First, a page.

I believe I commented something similar on Karl’s nonprofit blogpost last week: when you’re talking about StarRez and the platforms used by Student Conduct/Work Order Center, I’m also curious about whether you actually think using different apps makes sense. You seemed to indicate no in your presentation, and I would agree. The CIO at my company likes the method of using a bunch of different softwares and using them for their discrete best feature, instead of using a one-stop shop/jack-of-all trades type. I see the benefit, but I think there’s a very fine line and it is easy to go overboard –> technology fallacy. So, it seems to me like you need to figure out a one-stop-shop and, no offense to Bryan, not just go back to a system with all apps, albeit one that can at least access the apps easier. Have you tried a no-cost solution, like Teams? There are so many apps on there and, at least I’ve found, that you can manipulate the apps to your specific function (take a look at my Gimmie a K! blogpost earlier this semester).

    I’d bet that with the right delivery, someone with open ears would absolutely get on board with a better technological process because – obviously – the costs of floods add up! And, when it comes to safety, there’s no negotiating.

  4. Tanker 2 Banker · ·

    Thank you for explaining this issue further and making us more aware on the current SaaS in the market. Why is the housing process so complex?

  5. I love that you’ve continued your presentation onto this post, without skipping a beat.

    And I think you highlight how much more difficult it is to implement some sort of system wide technology adoption as an improvement over existing services vs starting out from scratch. And really this could be a case in any one of our MBA classes! How much is any inefficiency is due organizational structure vs technology?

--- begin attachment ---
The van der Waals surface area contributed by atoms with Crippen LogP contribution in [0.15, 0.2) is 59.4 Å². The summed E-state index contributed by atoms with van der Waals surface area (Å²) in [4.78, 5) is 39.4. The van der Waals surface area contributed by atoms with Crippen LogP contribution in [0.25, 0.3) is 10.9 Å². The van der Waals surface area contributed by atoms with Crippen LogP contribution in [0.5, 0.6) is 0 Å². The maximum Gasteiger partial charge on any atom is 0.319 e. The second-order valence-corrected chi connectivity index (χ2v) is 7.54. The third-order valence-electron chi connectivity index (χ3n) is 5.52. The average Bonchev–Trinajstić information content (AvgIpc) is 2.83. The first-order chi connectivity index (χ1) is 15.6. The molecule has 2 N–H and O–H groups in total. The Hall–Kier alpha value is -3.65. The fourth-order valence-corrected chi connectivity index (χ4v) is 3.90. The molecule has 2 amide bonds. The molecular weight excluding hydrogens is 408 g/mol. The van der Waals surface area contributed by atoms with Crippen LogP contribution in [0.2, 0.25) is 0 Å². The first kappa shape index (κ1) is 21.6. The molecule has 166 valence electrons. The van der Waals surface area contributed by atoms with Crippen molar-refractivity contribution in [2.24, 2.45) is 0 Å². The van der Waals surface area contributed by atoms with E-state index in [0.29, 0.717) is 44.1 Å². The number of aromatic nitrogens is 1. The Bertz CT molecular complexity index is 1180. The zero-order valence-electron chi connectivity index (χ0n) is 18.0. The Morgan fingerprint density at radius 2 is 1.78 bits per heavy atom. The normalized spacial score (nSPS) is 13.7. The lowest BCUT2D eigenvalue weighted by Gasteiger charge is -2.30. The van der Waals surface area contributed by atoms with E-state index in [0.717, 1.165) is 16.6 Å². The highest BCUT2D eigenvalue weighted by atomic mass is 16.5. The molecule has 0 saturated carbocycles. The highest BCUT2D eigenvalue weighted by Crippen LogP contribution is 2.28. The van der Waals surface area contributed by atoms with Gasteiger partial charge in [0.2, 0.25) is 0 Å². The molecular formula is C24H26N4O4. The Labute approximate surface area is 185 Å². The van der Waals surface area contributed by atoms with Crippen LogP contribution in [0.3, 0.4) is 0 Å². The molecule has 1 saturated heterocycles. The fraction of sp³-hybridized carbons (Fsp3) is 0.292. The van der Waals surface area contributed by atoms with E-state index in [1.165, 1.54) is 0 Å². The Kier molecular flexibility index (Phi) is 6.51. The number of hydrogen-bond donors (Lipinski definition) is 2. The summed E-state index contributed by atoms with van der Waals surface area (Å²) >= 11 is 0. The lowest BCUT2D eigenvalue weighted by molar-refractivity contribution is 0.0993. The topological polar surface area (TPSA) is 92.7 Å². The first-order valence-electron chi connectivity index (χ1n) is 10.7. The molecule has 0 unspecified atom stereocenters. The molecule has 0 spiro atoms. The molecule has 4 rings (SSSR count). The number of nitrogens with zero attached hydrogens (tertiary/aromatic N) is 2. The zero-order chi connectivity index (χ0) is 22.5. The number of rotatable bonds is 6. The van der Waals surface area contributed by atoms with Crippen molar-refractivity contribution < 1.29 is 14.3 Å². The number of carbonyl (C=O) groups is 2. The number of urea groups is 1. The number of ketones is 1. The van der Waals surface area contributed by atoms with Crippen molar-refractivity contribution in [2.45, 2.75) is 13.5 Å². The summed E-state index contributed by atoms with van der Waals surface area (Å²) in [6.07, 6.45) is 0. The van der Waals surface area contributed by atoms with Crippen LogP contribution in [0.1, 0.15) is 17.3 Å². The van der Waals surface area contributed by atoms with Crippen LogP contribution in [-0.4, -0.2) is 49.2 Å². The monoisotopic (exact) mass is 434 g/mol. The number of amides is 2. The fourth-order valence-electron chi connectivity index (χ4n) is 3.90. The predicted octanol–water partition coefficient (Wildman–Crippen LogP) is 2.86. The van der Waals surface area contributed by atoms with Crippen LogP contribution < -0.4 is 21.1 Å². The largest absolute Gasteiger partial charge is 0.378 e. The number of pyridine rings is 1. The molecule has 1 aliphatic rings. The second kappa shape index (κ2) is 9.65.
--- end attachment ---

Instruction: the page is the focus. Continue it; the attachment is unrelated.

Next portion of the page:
6. I loved how engaging and insightful your presentation was! It is alarming how antiquated the technology and processes that are being used at Boston College are. It seems as though they are taking the approach of “if it ain’t broke don’t fix it”, but in reality several key facets may indeed be broken.

    Are you or your colleagues able to attend conferences or webinars on campus life/safety? In my job I always look to educate/benchmark what my company is doing compared to others. This helps me build the business case for pursuing new technologies or ideas. I ask this question because I hope a lot of top universities around the country are using more advanced technologies and this can be used as a business case for Boston College.

  7. Loved your presentation last week! I have the same question as Chris, why do they make the housing process so complex? I currently live in an apartment building and to call maintenance, we have to go through the main line that anyone calls on (its the main number listed on google) and its really difficult to get a hold of them. The line almost never goes through and when it does it you always reach an answering machine. They are good with following up and calling you back but the initial process of getting in touch with them is made super difficult. Same is the case with getting a hold of the property managers – it’s almost impossible but when you do they are really helpful. I wonder if this is done so that people only contact them when they absolutely need to do so and not for unnecessary things.

  8. kaylacyrs · ·

    Your presentation was extremely engaging so this is great to see follow up! As a fellow BC employee, it is consistently shocking to see how backwards and outdated technology can be at such a highly ranked university. While it may be slightly outdated, a “facebook” of contact information for all RAs that is updated consistently. Is it a safety issue if people on call use their own technology to contact each other? A central database or hub with directions to each process and links to necessary information seems like a fix that can be implemented with your help of a new authority figure. You have made a great case as to why these tech implementations are important.